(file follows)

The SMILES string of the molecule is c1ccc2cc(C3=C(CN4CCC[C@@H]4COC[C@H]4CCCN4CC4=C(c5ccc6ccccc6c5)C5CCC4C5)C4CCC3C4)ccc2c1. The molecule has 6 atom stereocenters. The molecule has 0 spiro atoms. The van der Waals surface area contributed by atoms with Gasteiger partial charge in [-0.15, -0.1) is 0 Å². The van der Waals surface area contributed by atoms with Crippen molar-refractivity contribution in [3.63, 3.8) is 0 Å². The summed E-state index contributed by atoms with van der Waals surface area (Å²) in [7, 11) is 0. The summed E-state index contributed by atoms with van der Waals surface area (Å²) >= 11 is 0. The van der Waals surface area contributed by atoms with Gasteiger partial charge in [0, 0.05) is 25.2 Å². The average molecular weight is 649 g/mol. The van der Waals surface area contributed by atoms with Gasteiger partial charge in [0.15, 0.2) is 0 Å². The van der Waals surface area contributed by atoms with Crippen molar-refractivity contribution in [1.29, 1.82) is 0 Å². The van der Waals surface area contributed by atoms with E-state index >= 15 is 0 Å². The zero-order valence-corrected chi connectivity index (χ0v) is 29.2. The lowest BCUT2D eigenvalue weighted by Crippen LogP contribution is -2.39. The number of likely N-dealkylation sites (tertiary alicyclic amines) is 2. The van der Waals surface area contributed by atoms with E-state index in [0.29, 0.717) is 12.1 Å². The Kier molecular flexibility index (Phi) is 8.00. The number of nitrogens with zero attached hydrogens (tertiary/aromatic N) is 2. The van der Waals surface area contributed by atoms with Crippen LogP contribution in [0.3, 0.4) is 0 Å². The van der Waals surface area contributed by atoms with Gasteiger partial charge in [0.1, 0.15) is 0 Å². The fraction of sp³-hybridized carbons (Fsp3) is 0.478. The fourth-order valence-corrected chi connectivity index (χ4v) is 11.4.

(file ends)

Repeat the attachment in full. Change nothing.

The SMILES string of the molecule is c1ccc2cc(C3=C(CN4CCC[C@@H]4COC[C@H]4CCCN4CC4=C(c5ccc6ccccc6c5)C5CCC4C5)C4CCC3C4)ccc2c1. The molecule has 6 atom stereocenters. The molecule has 0 spiro atoms. The van der Waals surface area contributed by atoms with Gasteiger partial charge in [-0.15, -0.1) is 0 Å². The van der Waals surface area contributed by atoms with Crippen molar-refractivity contribution in [3.63, 3.8) is 0 Å². The summed E-state index contributed by atoms with van der Waals surface area (Å²) in [7, 11) is 0. The summed E-state index contributed by atoms with van der Waals surface area (Å²) >= 11 is 0. The van der Waals surface area contributed by atoms with Gasteiger partial charge in [0, 0.05) is 25.2 Å². The average molecular weight is 649 g/mol. The van der Waals surface area contributed by atoms with Gasteiger partial charge in [0.15, 0.2) is 0 Å². The van der Waals surface area contributed by atoms with Crippen molar-refractivity contribution in [1.29, 1.82) is 0 Å². The van der Waals surface area contributed by atoms with E-state index >= 15 is 0 Å². The zero-order valence-corrected chi connectivity index (χ0v) is 29.2. The lowest BCUT2D eigenvalue weighted by Crippen LogP contribution is -2.39. The number of likely N-dealkylation sites (tertiary alicyclic amines) is 2. The van der Waals surface area contributed by atoms with E-state index in [0.29, 0.717) is 12.1 Å². The Kier molecular flexibility index (Phi) is 8.00. The number of nitrogens with zero attached hydrogens (tertiary/aromatic N) is 2. The van der Waals surface area contributed by atoms with Crippen LogP contribution in [0.3, 0.4) is 0 Å². The van der Waals surface area contributed by atoms with Gasteiger partial charge in [0.1, 0.15) is 0 Å². The fraction of sp³-hybridized carbons (Fsp3) is 0.478. The fourth-order valence-corrected chi connectivity index (χ4v) is 11.4.